JTwo days after the Federal Aviation Administration (FAA) grounded all domestic flights for several hours due to a critical safety system failure, questions remain about how it happened.
Wednesday morning’s outage affected the agency’s outdated air mission notification system, known as NOTAM. The 30-year-old system provides advanced warning to pilots and flight crews of hazards such as bad weather and runway closures.
On Wednesday, the agency blamed the outage on “a damaged database file” and on Thursday night, the file “has been damaged by personnel who have not followed procedures. The agency did not say whether the incident occurred due to human error or malice.
“We need to ensure that there are enough safeguards built into the system that this level of disruption cannot occur due to one person’s decision, action or error,” he said. Pete Buttigieg told NBC News, who reported that at least one of eight contractors with access to the NOTAM system modified the corrupt data file.
Wednesday’s outage brought U.S. air travel to a virtual standstill for several hours yesterday and led to 10,578 flight delays and 1,353 cancellations.
On the same day that the US NOTAM system went down, Canada’s own NOTAM system also experienced a brief outage. Nav Canada, a private, not-for-profit company that owns and operates Canada’s air traffic control system, says the incidents are unrelated.
“While we continue to investigate the root cause, the problem was related to an isolated computer hardware failure, independent of the issue encountered by the FAA,” Nav Canada spokeswoman Vanessa Adams said in an email. “Mitigation measures were in place to support continued operations and there were no delays associated with this brief outage.”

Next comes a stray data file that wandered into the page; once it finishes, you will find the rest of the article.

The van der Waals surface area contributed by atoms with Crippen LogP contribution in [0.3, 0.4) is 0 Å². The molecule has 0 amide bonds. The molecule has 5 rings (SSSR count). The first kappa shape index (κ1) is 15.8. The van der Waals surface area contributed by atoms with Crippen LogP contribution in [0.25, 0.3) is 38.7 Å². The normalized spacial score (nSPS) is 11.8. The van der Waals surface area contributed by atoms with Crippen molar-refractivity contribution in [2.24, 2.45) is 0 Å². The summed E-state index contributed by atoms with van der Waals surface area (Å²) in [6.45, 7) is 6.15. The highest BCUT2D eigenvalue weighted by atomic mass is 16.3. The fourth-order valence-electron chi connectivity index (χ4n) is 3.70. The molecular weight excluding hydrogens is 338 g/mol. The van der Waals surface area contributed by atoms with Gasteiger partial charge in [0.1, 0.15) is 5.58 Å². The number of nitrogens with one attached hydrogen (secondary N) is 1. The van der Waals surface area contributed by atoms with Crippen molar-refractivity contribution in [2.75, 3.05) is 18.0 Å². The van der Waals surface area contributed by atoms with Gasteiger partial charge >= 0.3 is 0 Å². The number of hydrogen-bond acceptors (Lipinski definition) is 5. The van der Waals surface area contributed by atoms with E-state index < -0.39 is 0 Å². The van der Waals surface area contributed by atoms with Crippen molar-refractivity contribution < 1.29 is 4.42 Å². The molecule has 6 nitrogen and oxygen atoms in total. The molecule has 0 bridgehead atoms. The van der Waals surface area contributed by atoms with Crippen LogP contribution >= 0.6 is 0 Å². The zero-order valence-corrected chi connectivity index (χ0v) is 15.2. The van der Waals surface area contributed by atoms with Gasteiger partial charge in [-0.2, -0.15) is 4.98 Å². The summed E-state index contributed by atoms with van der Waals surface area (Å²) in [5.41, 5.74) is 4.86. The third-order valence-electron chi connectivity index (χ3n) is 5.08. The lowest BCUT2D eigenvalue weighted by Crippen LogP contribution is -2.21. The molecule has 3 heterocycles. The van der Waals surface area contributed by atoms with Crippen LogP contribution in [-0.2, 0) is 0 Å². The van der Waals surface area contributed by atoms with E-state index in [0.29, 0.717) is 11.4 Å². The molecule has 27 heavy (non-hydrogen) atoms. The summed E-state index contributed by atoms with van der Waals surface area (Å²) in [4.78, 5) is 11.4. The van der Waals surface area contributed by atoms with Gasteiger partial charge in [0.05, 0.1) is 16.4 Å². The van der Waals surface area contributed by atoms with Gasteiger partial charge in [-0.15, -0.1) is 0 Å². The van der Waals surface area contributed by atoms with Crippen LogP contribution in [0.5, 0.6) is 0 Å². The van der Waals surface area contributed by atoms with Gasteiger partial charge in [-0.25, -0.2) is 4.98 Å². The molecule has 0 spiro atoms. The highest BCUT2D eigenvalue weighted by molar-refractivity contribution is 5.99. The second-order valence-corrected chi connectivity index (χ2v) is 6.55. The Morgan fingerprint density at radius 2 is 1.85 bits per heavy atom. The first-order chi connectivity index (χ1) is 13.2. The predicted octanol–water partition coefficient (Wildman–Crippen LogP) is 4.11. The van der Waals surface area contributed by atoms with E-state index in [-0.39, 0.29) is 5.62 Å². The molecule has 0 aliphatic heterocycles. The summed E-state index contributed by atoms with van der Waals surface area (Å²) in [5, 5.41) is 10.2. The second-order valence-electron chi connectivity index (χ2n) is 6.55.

“Measures have been taken to ensure that the sequence of events that occurred on Wednesday morning cannot be repeated,” Buttigieg said.
Many industry experts point out that years of underfunding have made it difficult for the FAA to upgrade infrastructure in a timely manner. The agency operated without a Senate-confirmed director for nearly a year.
In 2021, the Trump administration cut the agency’s budget by $3 billion, bringing it down to $14.2 billion.
This year, the FAA’s annual budget is $23.6 billion, of which $1 billion is earmarked for NextGen, the Next Generation Air Transportation System, the ongoing multi-year program to modernize the aging infrastructure of the agency.
“The FAA is in the process of modernizing its NOTAM system,” according to a staffer at Rick Larsen, a ranking member of the House Committee on Transportation and Infrastructure. “The current disruption illustrates the need to modernize all corners of the aviation system.”